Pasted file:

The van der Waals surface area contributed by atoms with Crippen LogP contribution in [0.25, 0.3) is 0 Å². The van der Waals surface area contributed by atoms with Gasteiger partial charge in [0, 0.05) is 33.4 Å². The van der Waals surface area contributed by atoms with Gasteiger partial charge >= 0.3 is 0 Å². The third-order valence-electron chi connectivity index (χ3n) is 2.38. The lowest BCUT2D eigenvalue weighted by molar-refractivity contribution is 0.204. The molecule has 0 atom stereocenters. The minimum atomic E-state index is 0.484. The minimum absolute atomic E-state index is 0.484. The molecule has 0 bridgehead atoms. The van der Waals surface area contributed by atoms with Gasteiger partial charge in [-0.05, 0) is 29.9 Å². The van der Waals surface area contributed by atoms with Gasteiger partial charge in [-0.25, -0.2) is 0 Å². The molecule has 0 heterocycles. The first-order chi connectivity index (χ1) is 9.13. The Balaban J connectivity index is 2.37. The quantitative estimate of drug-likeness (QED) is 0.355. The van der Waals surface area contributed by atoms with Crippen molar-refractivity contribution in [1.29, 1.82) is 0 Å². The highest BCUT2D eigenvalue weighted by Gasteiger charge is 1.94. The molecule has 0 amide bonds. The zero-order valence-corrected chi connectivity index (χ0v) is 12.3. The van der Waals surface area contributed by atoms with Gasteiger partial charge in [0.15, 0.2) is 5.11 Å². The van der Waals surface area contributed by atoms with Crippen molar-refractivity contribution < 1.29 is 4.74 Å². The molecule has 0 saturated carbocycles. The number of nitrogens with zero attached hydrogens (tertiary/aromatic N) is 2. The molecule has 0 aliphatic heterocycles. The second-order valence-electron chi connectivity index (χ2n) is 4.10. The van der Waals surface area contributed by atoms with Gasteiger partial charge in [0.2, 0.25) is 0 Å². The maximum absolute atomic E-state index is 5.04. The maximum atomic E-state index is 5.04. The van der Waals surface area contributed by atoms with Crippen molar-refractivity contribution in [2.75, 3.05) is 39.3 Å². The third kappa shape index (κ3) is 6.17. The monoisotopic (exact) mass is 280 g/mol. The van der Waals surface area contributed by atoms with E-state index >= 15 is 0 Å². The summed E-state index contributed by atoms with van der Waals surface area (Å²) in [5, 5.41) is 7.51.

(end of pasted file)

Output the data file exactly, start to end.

The van der Waals surface area contributed by atoms with Crippen LogP contribution in [0.25, 0.3) is 0 Å². The van der Waals surface area contributed by atoms with Gasteiger partial charge in [0, 0.05) is 33.4 Å². The van der Waals surface area contributed by atoms with Gasteiger partial charge >= 0.3 is 0 Å². The third-order valence-electron chi connectivity index (χ3n) is 2.38. The lowest BCUT2D eigenvalue weighted by molar-refractivity contribution is 0.204. The molecule has 0 atom stereocenters. The minimum atomic E-state index is 0.484. The minimum absolute atomic E-state index is 0.484. The molecule has 0 bridgehead atoms. The van der Waals surface area contributed by atoms with Gasteiger partial charge in [-0.05, 0) is 29.9 Å². The van der Waals surface area contributed by atoms with Gasteiger partial charge in [-0.25, -0.2) is 0 Å². The molecule has 0 heterocycles. The first-order chi connectivity index (χ1) is 9.13. The Balaban J connectivity index is 2.37. The quantitative estimate of drug-likeness (QED) is 0.355. The van der Waals surface area contributed by atoms with Crippen molar-refractivity contribution in [1.29, 1.82) is 0 Å². The highest BCUT2D eigenvalue weighted by Gasteiger charge is 1.94. The molecule has 0 amide bonds. The zero-order valence-corrected chi connectivity index (χ0v) is 12.3. The van der Waals surface area contributed by atoms with Gasteiger partial charge in [0.15, 0.2) is 5.11 Å². The van der Waals surface area contributed by atoms with Crippen molar-refractivity contribution < 1.29 is 4.74 Å². The molecule has 0 saturated carbocycles. The number of nitrogens with zero attached hydrogens (tertiary/aromatic N) is 2. The molecule has 0 aliphatic heterocycles. The second-order valence-electron chi connectivity index (χ2n) is 4.10. The van der Waals surface area contributed by atoms with Gasteiger partial charge in [0.2, 0.25) is 0 Å². The maximum absolute atomic E-state index is 5.04. The maximum atomic E-state index is 5.04. The van der Waals surface area contributed by atoms with Crippen molar-refractivity contribution in [2.75, 3.05) is 39.3 Å². The third kappa shape index (κ3) is 6.17. The monoisotopic (exact) mass is 280 g/mol. The van der Waals surface area contributed by atoms with E-state index >= 15 is 0 Å². The summed E-state index contributed by atoms with van der Waals surface area (Å²) in [5, 5.41) is 7.51.